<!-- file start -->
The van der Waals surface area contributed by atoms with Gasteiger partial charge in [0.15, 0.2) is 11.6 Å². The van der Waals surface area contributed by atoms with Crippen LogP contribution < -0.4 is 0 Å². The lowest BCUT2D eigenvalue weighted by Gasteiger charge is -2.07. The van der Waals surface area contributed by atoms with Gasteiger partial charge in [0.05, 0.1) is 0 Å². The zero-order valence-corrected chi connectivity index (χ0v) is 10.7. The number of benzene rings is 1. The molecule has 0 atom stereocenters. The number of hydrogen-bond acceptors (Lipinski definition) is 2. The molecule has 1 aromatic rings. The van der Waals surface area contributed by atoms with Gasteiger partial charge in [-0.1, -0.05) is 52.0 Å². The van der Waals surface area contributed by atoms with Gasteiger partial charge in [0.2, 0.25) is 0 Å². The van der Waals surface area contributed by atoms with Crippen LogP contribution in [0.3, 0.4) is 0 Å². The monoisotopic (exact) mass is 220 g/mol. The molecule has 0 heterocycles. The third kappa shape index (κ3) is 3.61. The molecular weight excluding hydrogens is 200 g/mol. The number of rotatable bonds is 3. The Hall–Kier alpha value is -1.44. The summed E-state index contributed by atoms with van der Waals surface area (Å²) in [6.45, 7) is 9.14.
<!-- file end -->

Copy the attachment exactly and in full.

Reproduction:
The van der Waals surface area contributed by atoms with Gasteiger partial charge in [0.15, 0.2) is 11.6 Å². The van der Waals surface area contributed by atoms with Crippen LogP contribution < -0.4 is 0 Å². The lowest BCUT2D eigenvalue weighted by Gasteiger charge is -2.07. The van der Waals surface area contributed by atoms with Gasteiger partial charge in [0.05, 0.1) is 0 Å². The zero-order valence-corrected chi connectivity index (χ0v) is 10.7. The number of benzene rings is 1. The molecule has 0 atom stereocenters. The number of hydrogen-bond acceptors (Lipinski definition) is 2. The molecule has 1 aromatic rings. The van der Waals surface area contributed by atoms with Gasteiger partial charge in [-0.1, -0.05) is 52.0 Å². The van der Waals surface area contributed by atoms with Gasteiger partial charge in [0.2, 0.25) is 0 Å². The van der Waals surface area contributed by atoms with Crippen LogP contribution in [0.3, 0.4) is 0 Å². The monoisotopic (exact) mass is 220 g/mol. The molecule has 0 heterocycles. The third kappa shape index (κ3) is 3.61. The molecular weight excluding hydrogens is 200 g/mol. The number of rotatable bonds is 3. The Hall–Kier alpha value is -1.44. The summed E-state index contributed by atoms with van der Waals surface area (Å²) in [6.45, 7) is 9.14.